Harula Ladd

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the poet

Poet, performer and facilitator Harula Ladd is based in the South West and is the current Exeter Slam Champion. She's also the founder of the Postal Poetry Library, and loves writing on-the-spot poems for the public. Fascinated by the power of the imagination, Harula is passionate about the way creativity connects us. She gathers ideas for her writing while out walking.

the poems

Skin

00:00 / 01:40

            is hard to put back on at a moment’s notice,

            when someone knocks on your door to offer

            a piece of their mother’s Christmas cake.


            You wipe wetness from your cheeks, demand your skin

            quickly swallow you in again and keep the hand

            where the skin is cracked behind your back.


            Reach out with the other to receive

            perfect Christmas cake, complete

            with miniature marzipan holly.


            You make eye contact with this new mother,

            pushed to the edge of her own skin

            until she’s shining. She’s beautiful.


            ***


            The skin you live in is tight, thin,

            bulging with broken that just wants


            to breathe. At night you pin your skin

            to the edges of your room, to the curtains,


            hook it over the door handle, trap a corner

            under the weight of a table leg so at least you can be free


            while you sleep. When you wake, skin

            won’t shrink to fit. You wonder if you should give up


            your free feeling dreams where skin is so big you can swim in it,

            inside it, exploring it from underneath like swimming underwater


            looking up at the surface not wanting to break it yet.

            It’s quiet and fascinating down here.


            People can’t knock on the surface of the sea.

            They’d have to wade in and get wet to reach you,


            so swim

            swim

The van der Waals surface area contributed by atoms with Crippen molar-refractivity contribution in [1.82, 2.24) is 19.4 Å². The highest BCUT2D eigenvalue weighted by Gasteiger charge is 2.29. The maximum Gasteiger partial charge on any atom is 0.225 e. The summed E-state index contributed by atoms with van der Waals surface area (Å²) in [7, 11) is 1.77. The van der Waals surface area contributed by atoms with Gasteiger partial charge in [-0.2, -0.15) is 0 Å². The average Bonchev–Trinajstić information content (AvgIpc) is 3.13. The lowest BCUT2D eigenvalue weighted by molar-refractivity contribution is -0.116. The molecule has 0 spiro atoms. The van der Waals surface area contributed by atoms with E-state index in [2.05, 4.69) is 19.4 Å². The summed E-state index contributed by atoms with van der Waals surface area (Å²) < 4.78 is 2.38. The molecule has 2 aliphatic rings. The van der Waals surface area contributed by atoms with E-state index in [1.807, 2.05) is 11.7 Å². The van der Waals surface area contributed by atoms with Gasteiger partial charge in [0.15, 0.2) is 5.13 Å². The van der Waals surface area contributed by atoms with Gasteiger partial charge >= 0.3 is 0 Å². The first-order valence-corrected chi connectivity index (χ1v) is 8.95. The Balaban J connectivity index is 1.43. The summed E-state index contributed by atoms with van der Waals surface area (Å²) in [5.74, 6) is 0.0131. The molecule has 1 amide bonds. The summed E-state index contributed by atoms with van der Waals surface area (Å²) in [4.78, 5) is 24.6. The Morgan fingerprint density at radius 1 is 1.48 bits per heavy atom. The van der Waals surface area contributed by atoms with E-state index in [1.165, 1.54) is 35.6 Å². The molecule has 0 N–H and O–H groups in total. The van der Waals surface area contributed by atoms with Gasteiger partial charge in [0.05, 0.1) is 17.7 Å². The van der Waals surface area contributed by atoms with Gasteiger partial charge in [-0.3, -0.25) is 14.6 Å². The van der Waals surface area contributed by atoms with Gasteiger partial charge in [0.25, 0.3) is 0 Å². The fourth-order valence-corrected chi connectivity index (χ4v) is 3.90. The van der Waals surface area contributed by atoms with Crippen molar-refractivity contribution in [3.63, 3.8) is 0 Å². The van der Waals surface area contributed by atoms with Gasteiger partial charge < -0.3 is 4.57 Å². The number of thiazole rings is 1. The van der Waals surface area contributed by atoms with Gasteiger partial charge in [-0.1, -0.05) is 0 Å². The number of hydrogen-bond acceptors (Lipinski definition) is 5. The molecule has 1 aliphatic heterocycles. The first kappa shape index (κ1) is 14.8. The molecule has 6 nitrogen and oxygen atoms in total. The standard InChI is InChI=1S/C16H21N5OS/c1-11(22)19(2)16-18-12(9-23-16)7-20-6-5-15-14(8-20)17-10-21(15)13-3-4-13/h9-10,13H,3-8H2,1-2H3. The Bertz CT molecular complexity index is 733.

swim

The girl who brought
the world home

00:00 / 01:38

            She brought the world home like an injured bird

            found by the road, shrunk to one metre across

            to hang safely from her ceiling


            like a breathing glitter ball behind closed curtains.

            She lay on the field of her carpet to watch the living world above

            twirl cobwebs in miniaturised hurricanes.


            That first night, she couldn’t sleep. Got up

            to warm some milk and heard the oceans burst.

            'What’s wrong?' she asked.


            The world replied,

            'To shrink is no protection.

            I cannot give life like this.


            'You deny my power, hanging

            me here behind closed curtains.

            I need to be!'


                             'But I only … '


            'You don’t even know you haven’t met freedom yet.'

            Forests inhaled. Exhaled.

            'To live is to be willing to die.


            'Look. You are taller than me now.

            Is that what you wanted?

            To make me small and you big?


            'In order to control something

            beyond your understanding

            you have to shrink it for it to make sense.


            'For it to be safe. You shrink

            what is vast only to grow more

            of what has no importance.'

What's inside

00:00 / 01:15

            I roll myself out flat, squeeze

            all you don’t need to know

            from me and fold over seven times,

            until I’m the size of an envelope. I slide in

            to send myself to you.


            Once sealed it’s too late to take back

            bits added to me since we last met.

            It’s fine. I can deny them or

            cross them out before you open me.


            At the weigh in the lady working

            the Post Office counter raises an eyebrow.

            'May I ask what’s inside?'

                            'Skin. No guts.'

            I ask for second class. Gives me more time.


            I land on your doormat stiff and sore.

            You soak me in a bath like those teas that bloom

            in a mug, and the little I’d been prepared to say

            dissolves, and goes the way of the bathwater.

            Once dry, I dress, all fresh and empty.

Publishing credits

All poems: exclusive first publication by iamb